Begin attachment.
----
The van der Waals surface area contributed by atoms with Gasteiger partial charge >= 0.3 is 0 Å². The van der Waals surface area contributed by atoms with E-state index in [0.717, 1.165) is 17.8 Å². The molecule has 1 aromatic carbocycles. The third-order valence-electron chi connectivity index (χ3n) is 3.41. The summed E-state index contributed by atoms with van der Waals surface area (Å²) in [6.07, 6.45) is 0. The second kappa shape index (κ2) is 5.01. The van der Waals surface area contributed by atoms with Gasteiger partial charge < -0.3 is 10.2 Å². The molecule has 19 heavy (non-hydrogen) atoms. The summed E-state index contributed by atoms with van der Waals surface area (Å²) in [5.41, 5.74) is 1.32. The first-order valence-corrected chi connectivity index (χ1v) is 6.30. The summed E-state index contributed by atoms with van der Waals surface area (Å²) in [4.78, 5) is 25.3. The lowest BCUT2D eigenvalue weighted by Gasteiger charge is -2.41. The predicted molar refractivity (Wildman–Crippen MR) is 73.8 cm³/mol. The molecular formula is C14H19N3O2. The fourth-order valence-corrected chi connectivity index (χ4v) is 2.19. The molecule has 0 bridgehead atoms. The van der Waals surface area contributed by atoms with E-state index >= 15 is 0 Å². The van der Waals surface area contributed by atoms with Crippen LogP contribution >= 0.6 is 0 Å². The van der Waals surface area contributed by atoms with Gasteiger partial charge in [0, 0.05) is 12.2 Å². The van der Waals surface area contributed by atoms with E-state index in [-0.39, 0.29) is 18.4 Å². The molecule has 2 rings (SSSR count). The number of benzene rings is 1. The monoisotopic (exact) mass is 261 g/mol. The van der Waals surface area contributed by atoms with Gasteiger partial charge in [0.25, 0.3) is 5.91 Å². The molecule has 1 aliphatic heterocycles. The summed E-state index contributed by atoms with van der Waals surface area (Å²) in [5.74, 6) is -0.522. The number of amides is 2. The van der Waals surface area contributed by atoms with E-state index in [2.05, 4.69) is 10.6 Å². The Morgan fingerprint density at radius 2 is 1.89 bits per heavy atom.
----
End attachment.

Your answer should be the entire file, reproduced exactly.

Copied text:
The van der Waals surface area contributed by atoms with Gasteiger partial charge >= 0.3 is 0 Å². The van der Waals surface area contributed by atoms with E-state index in [0.717, 1.165) is 17.8 Å². The molecule has 1 aromatic carbocycles. The third-order valence-electron chi connectivity index (χ3n) is 3.41. The summed E-state index contributed by atoms with van der Waals surface area (Å²) in [6.07, 6.45) is 0. The second kappa shape index (κ2) is 5.01. The van der Waals surface area contributed by atoms with Gasteiger partial charge < -0.3 is 10.2 Å². The molecule has 19 heavy (non-hydrogen) atoms. The summed E-state index contributed by atoms with van der Waals surface area (Å²) in [5.41, 5.74) is 1.32. The first-order valence-corrected chi connectivity index (χ1v) is 6.30. The summed E-state index contributed by atoms with van der Waals surface area (Å²) in [4.78, 5) is 25.3. The lowest BCUT2D eigenvalue weighted by Gasteiger charge is -2.41. The predicted molar refractivity (Wildman–Crippen MR) is 73.8 cm³/mol. The molecular formula is C14H19N3O2. The fourth-order valence-corrected chi connectivity index (χ4v) is 2.19. The molecule has 0 bridgehead atoms. The van der Waals surface area contributed by atoms with E-state index >= 15 is 0 Å². The van der Waals surface area contributed by atoms with Crippen LogP contribution >= 0.6 is 0 Å². The van der Waals surface area contributed by atoms with Gasteiger partial charge in [0, 0.05) is 12.2 Å². The van der Waals surface area contributed by atoms with E-state index in [-0.39, 0.29) is 18.4 Å². The molecule has 2 rings (SSSR count). The number of benzene rings is 1. The monoisotopic (exact) mass is 261 g/mol. The van der Waals surface area contributed by atoms with Gasteiger partial charge in [0.25, 0.3) is 5.91 Å². The molecule has 1 aliphatic heterocycles. The summed E-state index contributed by atoms with van der Waals surface area (Å²) in [5.74, 6) is -0.522. The number of amides is 2. The van der Waals surface area contributed by atoms with E-state index in [2.05, 4.69) is 10.6 Å². The Morgan fingerprint density at radius 2 is 1.89 bits per heavy atom.